Senator Elizabeth Warren has a long history of embellishing her past. Most Americans focus on her lies about being Native American as a reason to distrust her. But the folks over at the Washington Free Beacon have discovered another reason why she may not be the most trustworthy candidate. Apparently, Warren has been, to use some Beltway talk, "lacking in candor" about getting fired from a teaching job for being visibly pregnant.
Free Beacon's Colin Anderson snooped through Riverdale, New Jersey's board of education meeting minutes from 1971, Warren's second year as a teacher. According to Anderson, "the board voted unanimously on a motion to extend Warren a "2nd year" contract for a two-days-per-week teaching job." But then, records from a "board meeting held two months later, on June 16, 1971, indicate that Warren’s resignation was 'accepted with regret.'"
Anderson notes, "Warren's claim that she was dismissed after her first year of teaching because she was pregnant has become a cornerstone of her stump speeches." As reported by Mediaite, Warren recently told a campaign audience the following story:
“I still remember the 4 to 6-year-olds, I still remember the faces of every one of them,” Warren said. “I remember some of our lessons, the things we worked on, I remember our successes, and our failures. I loved that work, and I would probably still be doing in that work today, but my story has some more turns.”
“By the end of the first year, I was visibly pregnant, and the principal did what principals did in those days,” she said. “Wished me luck, and hired someone else for the job. Okay.”
But, Mediaite also points out that Warren has told different reasons as to why she quit teaching. In 2007, Warren told Harry Kreisler during an interview she left teaching because she lacked the qualifications. On a return trip to her home state of Oklahoma, her childhood friends convinced her to attend law school:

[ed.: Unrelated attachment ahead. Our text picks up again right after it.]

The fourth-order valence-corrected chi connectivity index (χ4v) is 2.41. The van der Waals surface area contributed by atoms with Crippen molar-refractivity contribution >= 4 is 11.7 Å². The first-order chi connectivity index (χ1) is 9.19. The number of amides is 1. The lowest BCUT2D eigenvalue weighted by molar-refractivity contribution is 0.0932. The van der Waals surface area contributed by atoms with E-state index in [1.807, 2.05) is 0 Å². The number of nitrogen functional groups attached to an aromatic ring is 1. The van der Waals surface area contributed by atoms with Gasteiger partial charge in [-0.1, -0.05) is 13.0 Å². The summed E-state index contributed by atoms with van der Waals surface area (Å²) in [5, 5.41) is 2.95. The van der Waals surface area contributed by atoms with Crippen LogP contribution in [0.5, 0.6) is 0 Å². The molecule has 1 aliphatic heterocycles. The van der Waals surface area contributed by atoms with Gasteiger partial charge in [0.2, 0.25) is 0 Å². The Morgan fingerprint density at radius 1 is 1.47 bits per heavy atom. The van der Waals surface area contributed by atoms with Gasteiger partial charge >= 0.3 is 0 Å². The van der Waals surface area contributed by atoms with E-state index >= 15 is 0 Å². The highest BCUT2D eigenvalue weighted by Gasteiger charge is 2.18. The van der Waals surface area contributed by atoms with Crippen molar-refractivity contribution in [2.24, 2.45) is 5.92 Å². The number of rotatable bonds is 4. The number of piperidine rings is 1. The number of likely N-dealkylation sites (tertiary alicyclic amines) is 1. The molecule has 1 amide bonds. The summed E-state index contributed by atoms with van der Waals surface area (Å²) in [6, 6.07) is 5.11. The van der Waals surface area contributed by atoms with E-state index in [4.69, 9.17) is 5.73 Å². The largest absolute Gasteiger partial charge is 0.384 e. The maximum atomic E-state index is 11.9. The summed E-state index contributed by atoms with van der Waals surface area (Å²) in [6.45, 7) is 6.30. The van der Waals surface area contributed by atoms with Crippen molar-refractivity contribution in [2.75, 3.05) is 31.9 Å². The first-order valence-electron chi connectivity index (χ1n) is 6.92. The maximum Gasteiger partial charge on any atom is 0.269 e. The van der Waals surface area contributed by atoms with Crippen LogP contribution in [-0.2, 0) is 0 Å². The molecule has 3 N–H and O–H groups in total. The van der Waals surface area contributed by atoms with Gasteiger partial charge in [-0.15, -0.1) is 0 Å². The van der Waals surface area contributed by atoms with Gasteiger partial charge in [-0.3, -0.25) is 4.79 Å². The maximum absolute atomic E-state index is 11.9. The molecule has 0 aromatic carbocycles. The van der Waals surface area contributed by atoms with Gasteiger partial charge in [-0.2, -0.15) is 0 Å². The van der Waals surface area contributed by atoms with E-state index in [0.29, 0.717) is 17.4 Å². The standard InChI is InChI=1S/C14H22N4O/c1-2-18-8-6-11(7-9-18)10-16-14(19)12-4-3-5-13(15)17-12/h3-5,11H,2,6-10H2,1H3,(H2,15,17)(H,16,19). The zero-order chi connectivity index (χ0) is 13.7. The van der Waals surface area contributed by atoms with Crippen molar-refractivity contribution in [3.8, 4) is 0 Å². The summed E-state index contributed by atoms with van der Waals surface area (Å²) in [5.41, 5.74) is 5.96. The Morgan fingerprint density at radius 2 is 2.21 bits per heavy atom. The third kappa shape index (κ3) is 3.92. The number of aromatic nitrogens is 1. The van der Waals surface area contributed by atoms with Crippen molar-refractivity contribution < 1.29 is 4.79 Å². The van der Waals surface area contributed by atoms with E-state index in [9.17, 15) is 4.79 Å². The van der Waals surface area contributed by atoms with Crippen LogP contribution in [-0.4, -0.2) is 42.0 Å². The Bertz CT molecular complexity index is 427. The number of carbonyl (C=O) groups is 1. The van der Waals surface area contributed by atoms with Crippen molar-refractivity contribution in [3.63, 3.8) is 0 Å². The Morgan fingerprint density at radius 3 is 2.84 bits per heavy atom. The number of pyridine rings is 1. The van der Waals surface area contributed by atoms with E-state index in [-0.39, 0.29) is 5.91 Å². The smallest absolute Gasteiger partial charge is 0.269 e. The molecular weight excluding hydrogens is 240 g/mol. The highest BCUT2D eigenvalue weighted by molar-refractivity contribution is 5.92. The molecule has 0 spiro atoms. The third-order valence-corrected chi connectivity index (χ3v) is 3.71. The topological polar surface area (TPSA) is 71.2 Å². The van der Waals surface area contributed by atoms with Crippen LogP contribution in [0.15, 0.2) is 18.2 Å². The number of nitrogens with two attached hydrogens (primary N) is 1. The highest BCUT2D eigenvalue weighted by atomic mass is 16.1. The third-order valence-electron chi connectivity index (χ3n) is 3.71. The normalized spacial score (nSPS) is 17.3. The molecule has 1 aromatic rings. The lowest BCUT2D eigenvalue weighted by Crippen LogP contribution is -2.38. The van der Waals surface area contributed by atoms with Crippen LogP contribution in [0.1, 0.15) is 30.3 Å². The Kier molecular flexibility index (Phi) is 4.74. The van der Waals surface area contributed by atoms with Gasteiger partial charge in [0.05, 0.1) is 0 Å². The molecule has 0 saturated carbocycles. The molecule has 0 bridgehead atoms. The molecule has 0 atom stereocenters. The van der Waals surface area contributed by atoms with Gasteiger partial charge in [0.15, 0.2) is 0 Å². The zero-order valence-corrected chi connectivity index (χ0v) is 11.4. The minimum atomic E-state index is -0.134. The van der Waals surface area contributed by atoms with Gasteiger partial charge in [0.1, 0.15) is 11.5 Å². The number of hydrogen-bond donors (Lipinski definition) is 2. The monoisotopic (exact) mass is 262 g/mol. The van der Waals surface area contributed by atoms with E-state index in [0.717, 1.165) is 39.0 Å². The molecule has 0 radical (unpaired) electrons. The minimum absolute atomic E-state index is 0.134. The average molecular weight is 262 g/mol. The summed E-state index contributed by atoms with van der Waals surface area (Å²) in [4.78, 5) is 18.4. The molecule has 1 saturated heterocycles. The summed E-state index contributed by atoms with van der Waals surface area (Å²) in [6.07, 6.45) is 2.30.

"I was married at nineteen and graduated from college after I’d married, and my first year post-graduation I worked in a public school system with the children with disabilities. I did that for a year, and then that summer I didn’t have the education courses, so I was on an “emergency certificate,” it was called. I went back to graduate school and took a couple of courses in education and said, “I don’t think this is going to work out for me.” I was pregnant with my first baby, so I had a baby and stayed home for a couple of years, and I was really casting about, thinking, “What am I going to do?” My husband’s view of it was, “Stay home. We have children, we’ll have more children, you’ll love this.” And I was very restless about it.
So, I went back home to Oklahoma — by this point we were living in New Jersey because of his job — I went back home to Oklahoma for Christmas and saw a bunch of the boys that I had been in high school debate with and they’d all gone on to law school, and they said, “You should go to law school. You’ll love it.” I said, “You really think so?” And they said, “Of all of us, you should have gone to law school. You’re the one who should’ve gone to law school.” So, I took the tests, applied to law school, and the day my daughter, who later became my co-author, turned two, I started law school at Rutgers Law School in New Jersey, which at the time had the nickname of being the “People’s Electric Law Company,” a really crazy place.
So, we now have two stories in as many days showing that Warren has not been very truthful about her career path. Something is very strange here. We'll see if she's pressed about it next week during CNN's Democratic Debate.*
*Who are we kidding, that won't happen